From the Gospel of Matthew to numerous US Supreme Court justices, many literary and legal sources have observed that how a society metes out punishment reveals core truths about its character. The Punitive Imagination is a collection of essays that engages and contributes to debates about the purposes and meanings of punishment in the United States.
The Punitive Imagination examines some of the critical assumptions that frame America's approach to punishment. It explores questions such as:
· What is the place of concern for human dignity in our prevailing ideologies of punishment?
· Can we justly punish the socially disadvantaged?
· What assumptions about persons, social institutions, and the ordering of social space provide the basis for American punitiveness?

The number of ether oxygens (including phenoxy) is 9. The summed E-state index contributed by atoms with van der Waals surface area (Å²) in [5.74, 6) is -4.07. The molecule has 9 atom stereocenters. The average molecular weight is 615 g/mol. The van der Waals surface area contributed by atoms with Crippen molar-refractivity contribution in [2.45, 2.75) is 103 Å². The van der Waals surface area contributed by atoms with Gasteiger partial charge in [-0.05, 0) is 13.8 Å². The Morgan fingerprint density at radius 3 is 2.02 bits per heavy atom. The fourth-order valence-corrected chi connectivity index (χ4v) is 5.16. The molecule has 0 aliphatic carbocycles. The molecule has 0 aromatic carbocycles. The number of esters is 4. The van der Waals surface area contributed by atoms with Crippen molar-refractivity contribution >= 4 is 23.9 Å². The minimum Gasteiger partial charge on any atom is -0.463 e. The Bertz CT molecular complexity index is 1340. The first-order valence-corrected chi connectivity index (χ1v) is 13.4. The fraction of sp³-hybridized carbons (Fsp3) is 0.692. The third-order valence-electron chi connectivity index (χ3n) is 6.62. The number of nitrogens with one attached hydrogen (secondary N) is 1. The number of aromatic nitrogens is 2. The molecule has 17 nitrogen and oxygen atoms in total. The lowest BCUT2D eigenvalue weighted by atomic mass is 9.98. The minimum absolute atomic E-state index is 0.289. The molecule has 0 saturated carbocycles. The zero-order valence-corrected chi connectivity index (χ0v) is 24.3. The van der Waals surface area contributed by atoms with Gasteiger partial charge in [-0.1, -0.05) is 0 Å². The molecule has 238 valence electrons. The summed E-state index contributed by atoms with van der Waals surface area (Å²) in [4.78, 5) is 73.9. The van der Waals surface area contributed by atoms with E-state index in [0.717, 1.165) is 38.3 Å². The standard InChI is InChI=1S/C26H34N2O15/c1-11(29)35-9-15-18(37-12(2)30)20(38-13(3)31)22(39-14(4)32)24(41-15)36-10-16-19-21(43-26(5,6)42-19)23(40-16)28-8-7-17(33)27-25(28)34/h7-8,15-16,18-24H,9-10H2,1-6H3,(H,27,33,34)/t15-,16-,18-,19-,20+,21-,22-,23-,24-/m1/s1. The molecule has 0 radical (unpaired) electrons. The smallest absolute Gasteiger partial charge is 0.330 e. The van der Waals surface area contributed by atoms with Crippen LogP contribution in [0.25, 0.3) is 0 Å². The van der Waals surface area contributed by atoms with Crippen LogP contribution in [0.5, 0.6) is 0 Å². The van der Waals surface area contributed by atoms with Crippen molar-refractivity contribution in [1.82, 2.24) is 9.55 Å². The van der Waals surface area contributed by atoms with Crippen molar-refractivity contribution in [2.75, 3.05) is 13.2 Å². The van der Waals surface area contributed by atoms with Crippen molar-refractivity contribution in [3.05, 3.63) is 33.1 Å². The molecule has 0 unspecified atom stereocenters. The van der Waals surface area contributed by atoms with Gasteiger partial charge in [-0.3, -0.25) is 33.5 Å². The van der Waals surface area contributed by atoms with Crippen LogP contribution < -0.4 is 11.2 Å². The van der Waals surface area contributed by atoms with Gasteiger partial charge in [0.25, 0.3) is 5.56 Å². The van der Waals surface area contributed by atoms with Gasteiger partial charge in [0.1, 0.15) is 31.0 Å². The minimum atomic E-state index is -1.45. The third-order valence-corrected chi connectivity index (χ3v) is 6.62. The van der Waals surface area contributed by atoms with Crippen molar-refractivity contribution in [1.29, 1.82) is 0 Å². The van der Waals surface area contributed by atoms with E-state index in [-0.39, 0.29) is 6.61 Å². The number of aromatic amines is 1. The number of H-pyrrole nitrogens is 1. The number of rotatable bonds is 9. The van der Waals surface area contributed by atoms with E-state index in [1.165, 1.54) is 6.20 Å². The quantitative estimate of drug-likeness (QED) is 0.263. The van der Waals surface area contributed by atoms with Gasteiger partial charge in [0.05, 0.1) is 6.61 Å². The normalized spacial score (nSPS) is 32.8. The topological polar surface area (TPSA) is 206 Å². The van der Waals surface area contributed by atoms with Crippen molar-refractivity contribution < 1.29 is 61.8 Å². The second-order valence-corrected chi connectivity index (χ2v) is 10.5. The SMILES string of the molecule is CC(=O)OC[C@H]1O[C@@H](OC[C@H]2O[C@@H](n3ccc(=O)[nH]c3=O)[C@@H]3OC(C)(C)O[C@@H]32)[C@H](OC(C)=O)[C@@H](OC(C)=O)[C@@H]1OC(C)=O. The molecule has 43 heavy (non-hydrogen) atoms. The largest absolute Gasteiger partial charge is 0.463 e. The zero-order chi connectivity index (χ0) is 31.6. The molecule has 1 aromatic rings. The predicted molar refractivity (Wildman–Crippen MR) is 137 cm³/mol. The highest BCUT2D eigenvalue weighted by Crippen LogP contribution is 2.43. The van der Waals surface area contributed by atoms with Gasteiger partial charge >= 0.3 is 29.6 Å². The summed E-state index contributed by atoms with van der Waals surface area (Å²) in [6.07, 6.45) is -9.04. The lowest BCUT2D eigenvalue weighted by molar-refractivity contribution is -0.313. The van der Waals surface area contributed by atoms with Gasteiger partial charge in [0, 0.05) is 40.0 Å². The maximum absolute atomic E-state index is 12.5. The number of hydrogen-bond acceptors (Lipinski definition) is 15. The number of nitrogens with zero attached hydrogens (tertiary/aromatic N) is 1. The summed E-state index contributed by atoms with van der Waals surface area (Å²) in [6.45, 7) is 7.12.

· Who, if anyone, can be held responsible for excessively punitive criminal sentences?
· How does punishment depend on prevailing views of free will, responsibility, desert, blameworthiness?
· Where/how are those views subject to challenge in our punitive practices?
As Sarat posits in his introduction, the way a society punishes demonstrates its commitment to standards of judgment and justice, its distinctive views of blame and responsibility, its understandings of mercy and forgiveness, and its particular ways of responding to evil. He goes on to discuss the history of punishment in the United States and what it reveals about assumptions made about persons that “undergird” the American system of punishment.
The five additional contributors to The Punitive Imagination seek to illuminate what American practices of punishment tell us about who we are as a nation. Synthesizing cultural, sociological, philosophical, and legal perspectives, they offer a distinctive take on the meaning of punishment in America.